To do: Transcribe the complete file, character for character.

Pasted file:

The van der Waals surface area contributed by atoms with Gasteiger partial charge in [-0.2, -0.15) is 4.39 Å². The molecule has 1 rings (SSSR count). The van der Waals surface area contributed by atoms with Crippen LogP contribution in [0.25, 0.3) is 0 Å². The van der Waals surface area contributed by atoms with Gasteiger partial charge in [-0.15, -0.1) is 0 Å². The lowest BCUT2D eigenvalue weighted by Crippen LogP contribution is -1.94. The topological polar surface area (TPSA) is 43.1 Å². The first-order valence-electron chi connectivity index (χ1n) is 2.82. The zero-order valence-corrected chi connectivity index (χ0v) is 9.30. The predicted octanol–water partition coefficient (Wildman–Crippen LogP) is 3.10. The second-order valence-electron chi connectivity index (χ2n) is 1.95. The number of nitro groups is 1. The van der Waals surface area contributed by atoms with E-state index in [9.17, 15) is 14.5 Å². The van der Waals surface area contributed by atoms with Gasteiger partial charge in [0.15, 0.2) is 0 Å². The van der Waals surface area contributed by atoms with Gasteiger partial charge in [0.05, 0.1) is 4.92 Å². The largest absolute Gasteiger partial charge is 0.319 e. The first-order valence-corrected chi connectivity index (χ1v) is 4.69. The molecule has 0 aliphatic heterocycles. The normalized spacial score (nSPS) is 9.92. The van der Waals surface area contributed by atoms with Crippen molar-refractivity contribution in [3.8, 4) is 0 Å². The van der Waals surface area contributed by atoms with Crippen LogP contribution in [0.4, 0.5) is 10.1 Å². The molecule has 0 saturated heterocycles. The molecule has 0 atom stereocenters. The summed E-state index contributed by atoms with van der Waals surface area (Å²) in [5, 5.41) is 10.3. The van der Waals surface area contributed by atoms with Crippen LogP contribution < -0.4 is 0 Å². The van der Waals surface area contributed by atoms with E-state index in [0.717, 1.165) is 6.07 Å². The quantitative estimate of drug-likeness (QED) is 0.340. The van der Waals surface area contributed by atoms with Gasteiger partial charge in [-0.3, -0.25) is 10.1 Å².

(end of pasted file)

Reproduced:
The van der Waals surface area contributed by atoms with Gasteiger partial charge in [-0.2, -0.15) is 4.39 Å². The molecule has 1 rings (SSSR count). The van der Waals surface area contributed by atoms with Crippen LogP contribution in [0.25, 0.3) is 0 Å². The van der Waals surface area contributed by atoms with Gasteiger partial charge in [-0.15, -0.1) is 0 Å². The lowest BCUT2D eigenvalue weighted by Crippen LogP contribution is -1.94. The topological polar surface area (TPSA) is 43.1 Å². The first-order valence-electron chi connectivity index (χ1n) is 2.82. The zero-order valence-corrected chi connectivity index (χ0v) is 9.30. The predicted octanol–water partition coefficient (Wildman–Crippen LogP) is 3.10. The second-order valence-electron chi connectivity index (χ2n) is 1.95. The number of nitro groups is 1. The van der Waals surface area contributed by atoms with E-state index in [9.17, 15) is 14.5 Å². The van der Waals surface area contributed by atoms with Gasteiger partial charge in [0.15, 0.2) is 0 Å². The van der Waals surface area contributed by atoms with Gasteiger partial charge in [0.05, 0.1) is 4.92 Å². The largest absolute Gasteiger partial charge is 0.319 e. The first-order valence-corrected chi connectivity index (χ1v) is 4.69. The molecule has 0 aliphatic heterocycles. The normalized spacial score (nSPS) is 9.92. The van der Waals surface area contributed by atoms with Crippen molar-refractivity contribution in [3.8, 4) is 0 Å². The van der Waals surface area contributed by atoms with Crippen LogP contribution in [0.4, 0.5) is 10.1 Å². The molecule has 0 saturated heterocycles. The molecule has 0 atom stereocenters. The summed E-state index contributed by atoms with van der Waals surface area (Å²) in [5, 5.41) is 10.3. The van der Waals surface area contributed by atoms with Crippen LogP contribution < -0.4 is 0 Å². The van der Waals surface area contributed by atoms with E-state index in [0.717, 1.165) is 6.07 Å². The quantitative estimate of drug-likeness (QED) is 0.340. The van der Waals surface area contributed by atoms with Gasteiger partial charge in [-0.3, -0.25) is 10.1 Å².